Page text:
It is good data science practice to visualise and explore your data before trying to answer specific research questions. Doing this exploration will inform your methods and identify potential pitfalls which could lead us to the wrong conclusions later on. It may also help you to generate new research questions.

As we are aiming for transparency and collaboration[1], I think it is a good idea to do some of this data exploration openly. Doing so will help us build a shared understanding of what the data looks like, making it easier for us to collaborate. Think of it like this: if we at Counting What Counts are the only ones with a clear idea of what the data looks like, how can we expect anyone else to make good suggestions for what to do with it?

Volume and Velocity

Big Data is a commonly used term nowadays. In the simplest terms it means that there is so much data that your personal computer or laptop wouldn’t be able to fit it in, let alone be able to analyse it.

Using this definition, even if we gather together all the data collected by NPOs using the Toolkit (AKA the aggregate dataset), it is still not ‘Big Data’. The entire dataset could be downloaded and opened in a spreadsheet (although it wouldn’t be pretty!).

More detailed descriptions of Big Data talk about ‘the four Vs’ of the data. These are Volume, Velocity, Variety and Veracity.

  1. Volume refers to the amount of data there is.
  2. Velocity refers to the speed with which the data is collected.
  3. Variety refers to data coming from a range of different sources. For example, as well as simple text and numbers in spreadsheets, you might have images, videos or emails in the thousands.
  4. Veracity refers to how accurate or trustworthy the data is.

In this blogpost we’ll look at the Volume and Velocity of the aggregate dataset.

Velocity of the data

The Toolkit mostly collects survey data. That means that every data point is a question which a person has taken the time to read and respond to. Considering this manual process, how fast could data possibly be collected?

The charts below show the number of surveys completed by members of the public per day (in the top chart in orange), and the number of surveys completed per month (in the bottom chart in blue).

  • On average, 142 surveys were completed every day since the project began.
  • In the 2019 evaluation year, the average was 223 surveys per day.
  • In the 2020 evaluation year so far, the average has been 83 surveys per day.
  • The most collected on a single day has been 2,153.
  • The most collected in a single month was 15,741!

Looking at the charts we can see that surveying activity increased from the start of the project and peaked in January 2020. This gradual increase in activity is likely a combination of two things:

  • The project only started in March 2019, and so it took time for people to familiarise with the tools and the processes
  • The approach of the end of the evaluation year prompted more data collection

Unfortunately for everyone, come March we entered a national lockdown, represented by the black line in the top chart. This understandably almost completely stopped data collection.

It’s possible that we will see a yearly peak and trough of the Velocity of collected data, although not as pronounced as we see for the first year as people will now have more familiarity with the system.

Volume of the data

To date, we have collected answers to 781,669 questions asked of 105,218 individuals. These individuals were each sent one of 3431 different surveys, representing 1445 different arts and cultural works. All of this has been carried out by 281 different NPOs.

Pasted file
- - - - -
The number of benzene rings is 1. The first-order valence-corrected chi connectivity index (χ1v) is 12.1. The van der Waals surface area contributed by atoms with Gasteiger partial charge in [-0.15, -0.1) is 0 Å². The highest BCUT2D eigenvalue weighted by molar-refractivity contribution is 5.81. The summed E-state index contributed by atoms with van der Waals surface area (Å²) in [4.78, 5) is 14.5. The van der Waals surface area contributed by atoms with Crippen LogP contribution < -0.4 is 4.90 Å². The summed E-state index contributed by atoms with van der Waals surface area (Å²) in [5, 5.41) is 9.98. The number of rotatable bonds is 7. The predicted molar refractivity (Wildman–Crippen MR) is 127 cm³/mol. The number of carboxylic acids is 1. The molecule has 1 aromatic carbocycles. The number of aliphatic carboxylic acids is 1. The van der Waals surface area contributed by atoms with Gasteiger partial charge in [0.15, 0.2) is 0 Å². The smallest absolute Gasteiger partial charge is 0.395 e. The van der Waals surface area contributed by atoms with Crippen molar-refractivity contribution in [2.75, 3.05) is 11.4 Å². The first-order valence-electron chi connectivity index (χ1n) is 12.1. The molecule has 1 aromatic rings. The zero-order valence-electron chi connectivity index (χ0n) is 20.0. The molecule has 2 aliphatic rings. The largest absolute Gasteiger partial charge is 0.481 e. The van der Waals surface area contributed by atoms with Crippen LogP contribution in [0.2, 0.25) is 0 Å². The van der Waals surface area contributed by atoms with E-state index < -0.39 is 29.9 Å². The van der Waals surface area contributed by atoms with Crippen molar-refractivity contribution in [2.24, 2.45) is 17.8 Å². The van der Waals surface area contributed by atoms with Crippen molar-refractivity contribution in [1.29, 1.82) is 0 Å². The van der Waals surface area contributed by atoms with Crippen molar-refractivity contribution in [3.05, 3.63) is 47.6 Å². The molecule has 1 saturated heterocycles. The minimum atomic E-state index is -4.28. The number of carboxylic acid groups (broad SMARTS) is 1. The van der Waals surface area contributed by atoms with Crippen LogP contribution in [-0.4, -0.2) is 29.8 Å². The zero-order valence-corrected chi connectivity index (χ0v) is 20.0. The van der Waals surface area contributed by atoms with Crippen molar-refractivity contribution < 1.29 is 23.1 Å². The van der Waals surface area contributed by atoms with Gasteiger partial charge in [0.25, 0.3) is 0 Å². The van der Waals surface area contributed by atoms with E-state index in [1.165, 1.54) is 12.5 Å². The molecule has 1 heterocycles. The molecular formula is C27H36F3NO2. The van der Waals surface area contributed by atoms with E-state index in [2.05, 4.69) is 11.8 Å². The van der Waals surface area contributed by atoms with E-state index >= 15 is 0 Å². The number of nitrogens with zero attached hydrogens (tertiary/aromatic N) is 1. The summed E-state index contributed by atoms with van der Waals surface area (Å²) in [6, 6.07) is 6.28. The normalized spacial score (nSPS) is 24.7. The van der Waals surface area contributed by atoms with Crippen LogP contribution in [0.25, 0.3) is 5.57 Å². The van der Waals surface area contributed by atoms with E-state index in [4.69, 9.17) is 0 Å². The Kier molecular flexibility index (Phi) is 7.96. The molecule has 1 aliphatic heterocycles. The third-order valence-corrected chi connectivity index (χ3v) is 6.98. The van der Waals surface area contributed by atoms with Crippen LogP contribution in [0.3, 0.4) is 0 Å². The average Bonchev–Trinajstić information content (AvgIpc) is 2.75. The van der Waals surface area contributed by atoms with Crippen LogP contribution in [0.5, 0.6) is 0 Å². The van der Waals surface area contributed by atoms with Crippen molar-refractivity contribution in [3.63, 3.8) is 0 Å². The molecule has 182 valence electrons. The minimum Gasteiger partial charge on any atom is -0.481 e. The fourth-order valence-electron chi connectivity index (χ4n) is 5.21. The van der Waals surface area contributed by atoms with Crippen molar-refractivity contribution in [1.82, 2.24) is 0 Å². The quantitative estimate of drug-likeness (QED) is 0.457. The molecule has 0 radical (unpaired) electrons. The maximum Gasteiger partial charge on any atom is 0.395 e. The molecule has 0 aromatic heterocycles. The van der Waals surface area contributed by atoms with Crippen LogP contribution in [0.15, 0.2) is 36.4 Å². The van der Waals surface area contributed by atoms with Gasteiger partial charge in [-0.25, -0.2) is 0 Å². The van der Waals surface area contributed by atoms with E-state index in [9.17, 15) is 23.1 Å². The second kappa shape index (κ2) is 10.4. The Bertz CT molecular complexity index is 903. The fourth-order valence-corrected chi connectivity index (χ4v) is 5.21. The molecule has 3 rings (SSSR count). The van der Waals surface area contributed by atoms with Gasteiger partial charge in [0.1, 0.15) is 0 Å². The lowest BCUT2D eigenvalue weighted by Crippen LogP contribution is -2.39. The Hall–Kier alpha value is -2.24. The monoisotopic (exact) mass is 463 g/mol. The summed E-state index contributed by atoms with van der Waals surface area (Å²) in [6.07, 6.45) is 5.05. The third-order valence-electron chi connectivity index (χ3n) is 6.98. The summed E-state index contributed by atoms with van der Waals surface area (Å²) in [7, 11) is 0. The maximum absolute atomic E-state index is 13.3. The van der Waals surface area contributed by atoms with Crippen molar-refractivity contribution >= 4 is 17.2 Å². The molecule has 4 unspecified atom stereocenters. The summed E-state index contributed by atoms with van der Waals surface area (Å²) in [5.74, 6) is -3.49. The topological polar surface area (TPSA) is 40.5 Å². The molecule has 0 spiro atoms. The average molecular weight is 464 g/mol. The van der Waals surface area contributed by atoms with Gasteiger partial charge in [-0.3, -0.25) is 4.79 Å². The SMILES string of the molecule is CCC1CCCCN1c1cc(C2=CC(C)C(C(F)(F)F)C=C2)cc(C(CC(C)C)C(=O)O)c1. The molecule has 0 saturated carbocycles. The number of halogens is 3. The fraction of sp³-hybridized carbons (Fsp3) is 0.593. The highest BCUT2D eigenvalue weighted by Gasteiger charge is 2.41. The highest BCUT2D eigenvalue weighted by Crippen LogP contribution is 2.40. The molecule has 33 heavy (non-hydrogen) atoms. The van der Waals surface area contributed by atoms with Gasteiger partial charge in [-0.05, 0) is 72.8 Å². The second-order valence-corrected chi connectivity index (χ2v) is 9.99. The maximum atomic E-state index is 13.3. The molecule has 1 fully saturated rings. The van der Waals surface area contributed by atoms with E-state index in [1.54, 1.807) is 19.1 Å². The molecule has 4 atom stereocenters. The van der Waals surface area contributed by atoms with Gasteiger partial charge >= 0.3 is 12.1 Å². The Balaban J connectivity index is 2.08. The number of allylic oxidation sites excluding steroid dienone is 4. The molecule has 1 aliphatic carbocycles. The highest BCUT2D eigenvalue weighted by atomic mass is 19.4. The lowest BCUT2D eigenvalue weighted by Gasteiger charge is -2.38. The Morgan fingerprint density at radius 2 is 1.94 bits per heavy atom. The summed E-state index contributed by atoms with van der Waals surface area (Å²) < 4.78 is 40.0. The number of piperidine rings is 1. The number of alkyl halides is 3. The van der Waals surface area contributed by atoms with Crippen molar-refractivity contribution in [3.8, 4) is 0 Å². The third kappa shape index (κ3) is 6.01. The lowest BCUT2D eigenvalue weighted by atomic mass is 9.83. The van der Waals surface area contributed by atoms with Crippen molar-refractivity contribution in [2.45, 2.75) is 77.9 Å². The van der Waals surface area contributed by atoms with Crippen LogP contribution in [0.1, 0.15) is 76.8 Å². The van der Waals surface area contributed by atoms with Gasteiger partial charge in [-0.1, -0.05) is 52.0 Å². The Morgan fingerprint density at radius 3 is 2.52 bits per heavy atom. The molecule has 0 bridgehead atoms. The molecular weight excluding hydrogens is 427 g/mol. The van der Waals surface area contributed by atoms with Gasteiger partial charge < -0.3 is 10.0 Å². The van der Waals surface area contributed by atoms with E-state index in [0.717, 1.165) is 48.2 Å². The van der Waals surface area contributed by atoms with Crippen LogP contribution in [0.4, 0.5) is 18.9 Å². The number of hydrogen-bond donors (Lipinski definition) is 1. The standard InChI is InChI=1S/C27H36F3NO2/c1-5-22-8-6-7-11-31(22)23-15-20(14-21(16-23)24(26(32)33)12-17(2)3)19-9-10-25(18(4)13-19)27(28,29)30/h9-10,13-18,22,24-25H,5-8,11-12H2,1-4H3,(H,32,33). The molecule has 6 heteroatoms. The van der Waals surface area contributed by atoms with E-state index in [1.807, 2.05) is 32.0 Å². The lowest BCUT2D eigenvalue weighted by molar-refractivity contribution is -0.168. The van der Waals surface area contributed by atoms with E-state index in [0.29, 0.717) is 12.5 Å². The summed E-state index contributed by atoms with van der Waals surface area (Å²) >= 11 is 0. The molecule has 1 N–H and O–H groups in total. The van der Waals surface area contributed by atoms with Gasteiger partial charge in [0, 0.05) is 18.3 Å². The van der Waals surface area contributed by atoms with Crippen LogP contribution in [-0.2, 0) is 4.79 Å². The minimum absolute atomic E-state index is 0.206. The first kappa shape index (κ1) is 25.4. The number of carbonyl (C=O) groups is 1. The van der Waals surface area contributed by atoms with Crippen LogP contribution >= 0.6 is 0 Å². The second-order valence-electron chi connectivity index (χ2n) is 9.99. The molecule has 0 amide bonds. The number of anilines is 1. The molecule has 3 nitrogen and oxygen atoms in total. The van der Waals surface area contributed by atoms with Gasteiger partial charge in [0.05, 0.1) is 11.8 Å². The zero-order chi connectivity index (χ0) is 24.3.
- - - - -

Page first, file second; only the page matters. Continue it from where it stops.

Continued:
To get a sense of how much that is and whether this counts as a big dataset we can compare it to some other things of a similar scale:

  • The Office for National Statistics (ONS) carries out a yearly survey of the population. This has the largest coverage of any household survey carried out in the country. In 2019 the survey collected data from around 320,000 people[2].
  • A large theatre audience is approximately 1,200 people.

The circles below are scaled in size to represent the number of people involved in each of the above.

Whilst the ONS survey is 3 times the size of the Toolkit survey so far, it is worth noting that Toolkit data collection took place for the first time in March 2019, and it took time for the rate of data collection to increase from a cold start (as we see in the Velocity section above). A Toolkit evaluation year with existing momentum and no interruptions might collect significantly more data than we’ve seen so far.


At the beginning of this blogpost I said it’s a good idea to explore your data. Having done some exploration, what have we learned?

Looking at the data speed, we see a data collection cycle with slower collection for part of the year followed by a build-up through to March. Because of this, we might not see much change in aggregate patterns until after this peak data collection period.

We can monitor this to confirm the peak/trough pattern over the next year once the sector opens back up and cultural activities restart. If the pattern persists, it means that ‘new’ patterns in the data are best searched for every year after the peak data collection period.

Looking at the initial snapshot of total data volume, it appears that we have a lot of data to work with. However, we would need to break it down more to understand whether we can use it all to address specific research questions. For example, if we want to analyse a specific artform then only a fraction of this data might be of use.

We can do further exploration to get a more in-depth understanding of the aggregate dataset and how we might use it.






Featured image credit: Photo by Martin Adams on Unsplash